1. Mix the ingredients in a glass measuring cup.
2. Pour the blend into clean bottles. Refrigerate and use within a week. If desired, substitute rose essential oil for the lavender.
Pour 4 cups of boiling water over 4 tablespoons of fresh herbs; cover and steep for 10 minutes. Strain and use.
Your tired feet will enjoy this refreshing soak.
1. Mix warm water, a few drops of liquid soap, fresh rosemary, and marbles in a low container.
2. Massage your feet on the marbles while the warm water releases the soothing scent of rosemary.
As another option, treat your face to an invigorating cleansing.
1. Add a handful of rosemary or lavender to a pan of boiling water, and then turn off the stove.
2. Tent a towel over your head and the pan of steaming water, holding your face about a foot above the water for five minutes.
1. Pick plant materials at their peak, in the early morning, and place them in glass containers large enough to keep the material from touching the bottom of the glass. Seal tightly and set the jars in the sun for three days.
2. Strain the fluids that collect at the bottom of the bottles. Use the liquid within a day or two by dabbing it on your face.
Herb baths have been soothing tired bodies for centuries. Chamomile, calendula, rose geranium leaves, jasmine, and lavender are among herbs long known for their soothing aromas. Used in a bath, other herbs, including basil, lemon verbena, marjoram, rosemary, and fennel, stimulate the senses, too.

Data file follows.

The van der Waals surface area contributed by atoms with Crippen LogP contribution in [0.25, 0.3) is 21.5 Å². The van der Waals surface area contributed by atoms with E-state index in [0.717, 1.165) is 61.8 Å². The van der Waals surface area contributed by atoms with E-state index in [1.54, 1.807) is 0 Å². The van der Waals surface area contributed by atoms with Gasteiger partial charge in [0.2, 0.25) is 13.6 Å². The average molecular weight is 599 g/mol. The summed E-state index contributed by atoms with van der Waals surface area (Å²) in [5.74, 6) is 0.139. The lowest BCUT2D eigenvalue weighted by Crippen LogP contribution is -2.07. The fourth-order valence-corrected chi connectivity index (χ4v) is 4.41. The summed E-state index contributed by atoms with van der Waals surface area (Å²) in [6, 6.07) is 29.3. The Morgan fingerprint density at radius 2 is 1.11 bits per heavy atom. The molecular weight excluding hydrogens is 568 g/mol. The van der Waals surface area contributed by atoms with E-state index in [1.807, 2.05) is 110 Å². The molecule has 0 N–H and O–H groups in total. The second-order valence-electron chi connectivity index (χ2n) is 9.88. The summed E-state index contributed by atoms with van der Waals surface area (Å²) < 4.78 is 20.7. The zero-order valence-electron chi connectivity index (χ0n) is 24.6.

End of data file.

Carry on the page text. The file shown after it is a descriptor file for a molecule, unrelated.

Loose herbs in the bath may stop up the drain and cling to your skin, so use one of the methods described here to add herbs to your bath water.
1. Combine and steep for 30 minutes.
2. Strain and add to bath water.
1. Cut a circle from a muslin or cheesecloth and place fresh herbs in the center. Add fine oatmeal or powdered milk as a skin softener, if desired. Gather the muslin into a bundle and tie it tightly with ribbon.
2. Hang the bag from a faucet so the running water releases its fragrance, or dangle it in the water for the duration of your soothing soak.